Indiana University eyes opportunities along new I-69 section

Indiana Gov. Mike Pence drives an INDOT truck to cut the ribbon during a ceremony celebrating the opening of section 4 of Interstate 69 Wednesday, Dec. 9, 2015 near Crane, Ind. The 27-mile long section of I-69 between Bloomington and Crane opened to traffic Wednesday afternoon. (David Snodgress/Bloomington Herald-Times via AP)

BLOOMINGTON, Ind. (AP) — Indiana University officials say the state’s newly opened section of the Interstate 69 extension will give a boost to IU’s partnerships with the Crane Naval Surface Warfare Center.

The 27-mile section that opened last week between Crane and Bloomington means drivers can for the first time travel between Evansville and Indianapolis through Bloomington using only multilane highways. The highway now runs 94 miles between Evansville and Bloomington.

IU assistant vice president for strategic partnerships, Kirk White, tells The Herald-Times the highway’s new section will boost IU’s numerous partnerships with the Crane complex and also improve travel safety for students coming from Evansville.

The university announced Wednesday that one of its latest partnerships helped three Crane facilities reduce energy use between 4.5 and 26 percent this fall. The pilot project involved graduate students from the School of Public and Environmental Affairs. Interns from the Maurer School of Law also are working with Crane’s legal staff on joint projects related to intellectual property and technology transfer.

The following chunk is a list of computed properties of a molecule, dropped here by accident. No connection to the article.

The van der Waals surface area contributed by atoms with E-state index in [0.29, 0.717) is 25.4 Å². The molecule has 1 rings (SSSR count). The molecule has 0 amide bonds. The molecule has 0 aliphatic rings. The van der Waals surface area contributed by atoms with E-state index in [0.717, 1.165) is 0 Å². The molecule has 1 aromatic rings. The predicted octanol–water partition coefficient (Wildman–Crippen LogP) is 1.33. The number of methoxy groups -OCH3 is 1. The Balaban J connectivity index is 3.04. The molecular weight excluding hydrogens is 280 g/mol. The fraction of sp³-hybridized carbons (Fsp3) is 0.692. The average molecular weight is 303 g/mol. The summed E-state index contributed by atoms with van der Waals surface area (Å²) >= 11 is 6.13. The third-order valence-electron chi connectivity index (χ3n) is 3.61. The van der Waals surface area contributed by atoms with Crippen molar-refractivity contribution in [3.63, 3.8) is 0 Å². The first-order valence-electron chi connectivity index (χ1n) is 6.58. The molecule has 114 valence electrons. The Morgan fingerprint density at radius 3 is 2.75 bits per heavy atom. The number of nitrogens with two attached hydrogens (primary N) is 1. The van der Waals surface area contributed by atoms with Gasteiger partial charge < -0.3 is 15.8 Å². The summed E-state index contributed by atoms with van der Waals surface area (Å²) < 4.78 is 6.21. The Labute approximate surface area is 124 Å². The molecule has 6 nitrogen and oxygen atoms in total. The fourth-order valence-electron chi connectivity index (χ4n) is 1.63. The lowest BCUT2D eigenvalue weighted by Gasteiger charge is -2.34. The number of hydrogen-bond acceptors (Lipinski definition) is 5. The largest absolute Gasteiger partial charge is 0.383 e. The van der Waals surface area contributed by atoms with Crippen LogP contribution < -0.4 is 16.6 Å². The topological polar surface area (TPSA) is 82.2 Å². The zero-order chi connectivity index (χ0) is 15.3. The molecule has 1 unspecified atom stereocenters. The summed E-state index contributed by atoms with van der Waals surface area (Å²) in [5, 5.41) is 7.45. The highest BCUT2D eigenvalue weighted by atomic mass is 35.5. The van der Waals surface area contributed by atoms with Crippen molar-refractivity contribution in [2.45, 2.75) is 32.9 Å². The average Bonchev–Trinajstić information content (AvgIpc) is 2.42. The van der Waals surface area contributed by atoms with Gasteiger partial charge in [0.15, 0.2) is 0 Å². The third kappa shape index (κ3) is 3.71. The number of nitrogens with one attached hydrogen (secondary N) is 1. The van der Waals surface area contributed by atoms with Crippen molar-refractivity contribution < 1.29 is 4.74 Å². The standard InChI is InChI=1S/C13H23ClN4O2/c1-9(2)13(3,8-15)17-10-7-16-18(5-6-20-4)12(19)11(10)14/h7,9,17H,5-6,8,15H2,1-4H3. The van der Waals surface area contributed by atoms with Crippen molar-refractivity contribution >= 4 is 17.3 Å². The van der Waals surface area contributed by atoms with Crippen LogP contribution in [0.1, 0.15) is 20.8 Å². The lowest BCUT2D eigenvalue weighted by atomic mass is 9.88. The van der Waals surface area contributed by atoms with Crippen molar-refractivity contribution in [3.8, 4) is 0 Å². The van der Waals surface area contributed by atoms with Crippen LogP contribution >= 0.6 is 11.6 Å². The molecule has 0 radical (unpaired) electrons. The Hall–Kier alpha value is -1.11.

“The reason this is so good is that our students get a chance to work in a large federal laboratory facility and gain that experience,” White said. “At the same time, Crane gets the benefit of expertise from one of the nation’s leading research universities.”

IU is also working on launching a new $19.2 million medical campus in Evansville, and the highway means a shorter trip for students commuting to the south.

“I think we’re right on the edge here of making some great use of a new piece of infrastructure that will link Bloomington to the rest of southwest Indiana and open up opportunities for us in both directions,” White said.

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